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Abu Dhabi, UAEMonday 12 November 2018

Sweden suffers third mosque arson attack in a week

The attacks come as debate intensifies in the country over immigration and the integration of asylum seekers in the traditionally tolerant Nordic country.
Police officers investigate a suspected arson attack after a fire in a mosque in the southern Swedish town of Eslov on December 29, 2014. Drago Prvulovic/AFP Photo
Police officers investigate a suspected arson attack after a fire in a mosque in the southern Swedish town of Eslov on December 29, 2014. Drago Prvulovic/AFP Photo

STOCKHOLM // Sweden was hit by a third arson attack on a mosque in a week on Thursday.

Police were hunting for at least one suspect after he was seen throwing a burning object at the mosque in Uppsala, in eastern Sweden.

“Someone threw a firebomb, a Molotov cocktail at the building,” Torsten Hemlin a spokesman for Uppsala policesaid, adding that the bomb did not set the mosque in eastern Sweden alight.

“They also wrote some vulgar racist words,” he said. No one was in the building at the time of the attack.

Police in Uppsala, Sweden’s fourth largest city, were alerted by passers-by who reportedly saw a man throw a burning object at the mosque at 3.30am local time.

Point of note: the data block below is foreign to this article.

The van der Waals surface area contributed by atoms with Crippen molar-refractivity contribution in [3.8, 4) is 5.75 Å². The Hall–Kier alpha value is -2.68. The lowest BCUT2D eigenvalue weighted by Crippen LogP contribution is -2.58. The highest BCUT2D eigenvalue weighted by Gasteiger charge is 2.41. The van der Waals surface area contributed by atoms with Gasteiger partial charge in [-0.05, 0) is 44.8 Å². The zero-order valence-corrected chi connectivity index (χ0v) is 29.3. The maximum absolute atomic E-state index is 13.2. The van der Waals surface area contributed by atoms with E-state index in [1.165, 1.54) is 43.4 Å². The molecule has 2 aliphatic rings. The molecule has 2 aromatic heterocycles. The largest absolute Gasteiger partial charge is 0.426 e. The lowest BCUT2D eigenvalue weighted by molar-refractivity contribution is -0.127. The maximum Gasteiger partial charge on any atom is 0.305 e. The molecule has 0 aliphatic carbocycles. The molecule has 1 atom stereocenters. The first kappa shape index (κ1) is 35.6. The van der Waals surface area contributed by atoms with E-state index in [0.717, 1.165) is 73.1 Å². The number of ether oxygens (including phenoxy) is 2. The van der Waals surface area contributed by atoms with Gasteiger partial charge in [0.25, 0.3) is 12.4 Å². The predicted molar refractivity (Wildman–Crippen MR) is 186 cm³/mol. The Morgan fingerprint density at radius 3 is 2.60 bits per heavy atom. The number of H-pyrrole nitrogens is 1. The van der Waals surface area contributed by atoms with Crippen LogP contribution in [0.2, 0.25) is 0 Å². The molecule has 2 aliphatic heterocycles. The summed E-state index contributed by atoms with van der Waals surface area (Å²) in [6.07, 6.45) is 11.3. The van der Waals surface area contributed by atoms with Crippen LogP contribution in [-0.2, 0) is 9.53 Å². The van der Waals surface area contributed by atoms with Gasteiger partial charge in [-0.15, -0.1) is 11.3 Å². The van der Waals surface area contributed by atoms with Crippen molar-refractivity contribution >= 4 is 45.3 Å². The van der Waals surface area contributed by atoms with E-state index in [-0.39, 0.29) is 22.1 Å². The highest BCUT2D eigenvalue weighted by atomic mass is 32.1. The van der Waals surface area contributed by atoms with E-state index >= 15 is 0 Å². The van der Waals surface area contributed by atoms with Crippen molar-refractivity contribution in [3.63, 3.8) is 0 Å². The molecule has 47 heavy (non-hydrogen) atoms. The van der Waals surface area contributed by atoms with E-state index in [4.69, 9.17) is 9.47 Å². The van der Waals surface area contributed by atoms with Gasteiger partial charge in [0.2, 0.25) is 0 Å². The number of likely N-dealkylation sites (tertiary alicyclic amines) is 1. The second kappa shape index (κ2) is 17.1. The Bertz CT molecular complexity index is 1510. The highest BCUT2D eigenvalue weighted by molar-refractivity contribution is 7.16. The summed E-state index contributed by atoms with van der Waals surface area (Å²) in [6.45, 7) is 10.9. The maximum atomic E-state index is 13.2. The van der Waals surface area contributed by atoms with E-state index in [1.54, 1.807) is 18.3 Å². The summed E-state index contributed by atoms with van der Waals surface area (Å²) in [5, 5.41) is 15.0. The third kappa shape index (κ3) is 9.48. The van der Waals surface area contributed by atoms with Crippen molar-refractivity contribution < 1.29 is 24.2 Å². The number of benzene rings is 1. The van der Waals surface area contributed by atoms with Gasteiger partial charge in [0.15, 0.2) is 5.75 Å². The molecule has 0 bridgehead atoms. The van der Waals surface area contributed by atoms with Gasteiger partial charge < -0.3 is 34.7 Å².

“The crime has been classed as attempted arson, vandalism and incitement to hatred,” the police said, appealing for eyewitnesses to come forward.

Thursday’s attack came just three days after a late night blaze at a mosque in Esloev in southern Sweden which police suspect was also arson.

On Christmas Day, five people were injured when a petrol bomb was thrown through the window of a mosque in Eskilstuna, east of the capital Stockholm.

The country’s leftist prime minister Stefan Loefven called the Christmas attack a spurt of “hateful violence” and said Sweden would “never tolerate this kind of crime”.

According to the anti-racism magazine Expo, there have been more than a dozen attacks on mosques in Sweden in the last year.

The attacks come as debate intensifies in the country over immigration and the integration of asylum seekers in the traditionally tolerant Nordic country.

Last month the far right Sweden Democrats – which doubled its support to 13 per cent in September elections – came close to bringing down the left-green government over its liberal refugee policies, further boosting its support in opinion polls.

* Agence France-Presse